Thursday, June 4, 2015

Uncertain Health in an Insecure World – 43

“Inter-not of Things”

Like many of you, my Twitter feed is deluged with tweets from very sophisticated denizens of the #bigdata and #analytics domains. For those of us who cannot distinguish a CEO from an SEO, it’s hard to keep up with the related buzz feed.

BTW, a SEO is a search engine optimizer.

And those analytics folks are way smart. They can take ALL that big data and fit it into mathematical models – algorithms – that can predict something useful about what is likely about to happen before it actually does. 

An excellent recent article on the topic by Jennifer Bresnick in HealthITAnalytics neatly defined big data analytics as “joining of two or more previously disparate sources of information, structured in such a way that insights can be drawn from the comparison or examination of the new expanded data set.” I really like when people make complex things simple!

In healthcare, ubiquitous electronic health records (EHR’s) contain oodles (a technical term still not owned by Google) of structured and unstructured big data. Some of this structured personal health information is routinely entered into the EHR by healthcare workers – patient demographics, vital signs, drug allergies, lab test results, etc.

BTW, it is my casual observation that there are still more healthcare workers than sex workers on Twitter, but one wonders how long that will last.

Other more complex structured data is laboriously captured and entered by busy physicians who must populate required clinical data fields and reconcile medications between patient visits or after clinic hours. All this is then washed over by a tsunami of unstructured data streaming in from bedside monitors and other medical devices in and around the environment of care.

So far, the healthcare industry has found it very difficult to bring disparate big data sets together to improve business practices or patient outcomes. The same 5,000 U.S. hospitals that generate over US$850 billion in annual revenues has yet to crack the big data analytics ‘nut’. Why is that? Is it EHR vendor incompetence? Is it a paucity of highly qualified personnel in this health IT domain? Is it the failure of policy-makers to align population health goals with early adoption? Of course it is!!

But we can now add the Internet of Things (#IoT) to the mix. The explosion of smart phones and #wearables make up a “nebulous network of collection nodes”. These things, almost any device with a charger or batteries, are Internet-connected to a larger network. Once these uniquely identified things start storing information in The Cloud, supported by the free apps that allow for real-time consumer interface, then you have the IoT! Personalization of these things is possible… Hell, it’s encouraged!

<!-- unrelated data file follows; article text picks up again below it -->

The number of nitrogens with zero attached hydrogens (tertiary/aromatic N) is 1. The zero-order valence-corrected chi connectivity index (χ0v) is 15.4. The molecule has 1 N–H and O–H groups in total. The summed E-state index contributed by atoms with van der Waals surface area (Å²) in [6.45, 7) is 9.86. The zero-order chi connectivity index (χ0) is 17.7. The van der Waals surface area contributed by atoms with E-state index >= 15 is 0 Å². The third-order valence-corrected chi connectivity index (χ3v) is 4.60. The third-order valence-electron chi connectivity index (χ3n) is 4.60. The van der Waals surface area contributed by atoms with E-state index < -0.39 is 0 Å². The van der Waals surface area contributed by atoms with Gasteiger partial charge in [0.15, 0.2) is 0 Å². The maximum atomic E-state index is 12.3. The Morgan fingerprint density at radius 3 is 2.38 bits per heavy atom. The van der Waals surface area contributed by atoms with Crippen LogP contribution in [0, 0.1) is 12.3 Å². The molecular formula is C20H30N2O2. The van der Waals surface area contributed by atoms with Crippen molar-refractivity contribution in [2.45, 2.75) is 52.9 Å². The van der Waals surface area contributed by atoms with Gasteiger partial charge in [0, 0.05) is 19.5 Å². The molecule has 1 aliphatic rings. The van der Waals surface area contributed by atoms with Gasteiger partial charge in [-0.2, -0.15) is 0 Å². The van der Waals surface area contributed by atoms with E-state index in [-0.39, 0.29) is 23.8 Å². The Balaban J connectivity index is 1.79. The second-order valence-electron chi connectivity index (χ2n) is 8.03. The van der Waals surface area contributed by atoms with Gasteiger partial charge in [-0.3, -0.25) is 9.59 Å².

BTW, a Premium LindedIn package quickly reveals most of your personal attributes and professional talents to other world-wide invitees… How far off is it until the IoT knows your pulse?
The global exemplar of the IoT shaping healthy behavior changes may be found in a place as unexpected as post-Apartheid South Africa, where a company called Discovery has been innovating on the healthcare insurance pitch. CEO Adrian Goree outlined this novel platform in the current McKinsey Quarterly. Discovery’s Vitality™ program logs in Next+ and Fitbit data on 70,000 member fitness workouts per day via mobile apps and smartphones, rewarding their customers with 25% discounts on a total of $100 million of healthy foods. Vitality™ and other nudge incentives have eased Discovery’s access to global healthcare insurance markets in China, Europe, the U.S., etc.

Until better natural language processing algorithms are developed to digitize medical chart wording, the richly nuanced histories told by patients to their doctors, then entered into the EHR, are hard to use. As such, the phenotyping of patients’ individual disease manifestations is much more difficult than is the genotyping of their DNA. The Salt Lake City-based John Huntsman Cancer Institute – steward of the Utah Population Database (UPDB) – has asserted the importance of population genotyping to medicine. But one without the other is not nearly as powerful as both.

BTW, did you know that the popular genealogy website is owned by the Church of the Latter Day Saints – the Mormons? So, the UPDB in SLC contains mostly LDS info... That makes me want to sing & dance!

My oft-favorited Twitter follower and newly LinkedIn colleague is Dr. Morten Middelfart, the CIO at Genomic Expression. Morten is flat-out brilliant, as his recent Oxford University lecture on “the magic” of big data analytics for solving chronic disease mysteries revealed on Twitter bit.Iy/1CHOIEp His Denmark-based firm has clearly demonstrated how Cloud-based RNA seq analysis and related algorithms can accurately model frequently ineffective therapies (see below).

The names that we give to the social media tools that monitor our collective information – the data-ome – are purposefully designed to be comfy, often bordering on the banal. Twitter… Facebook… the Internet of Things…

And the advent of peaceful & serene Cloud and open-architecture computing by the cute yellow Hadoop elephant should not be misunderstood as either light and fluffy, or dumb like Dumbo. 

To a hammer, everything is a nail!

What remains unproven is whether the power of Internet of Things tools can be harnessed, or not

We in the Square are not yet persuaded that IoT data are truly powerful, because “… big data is only as smart as those who generate it”. 

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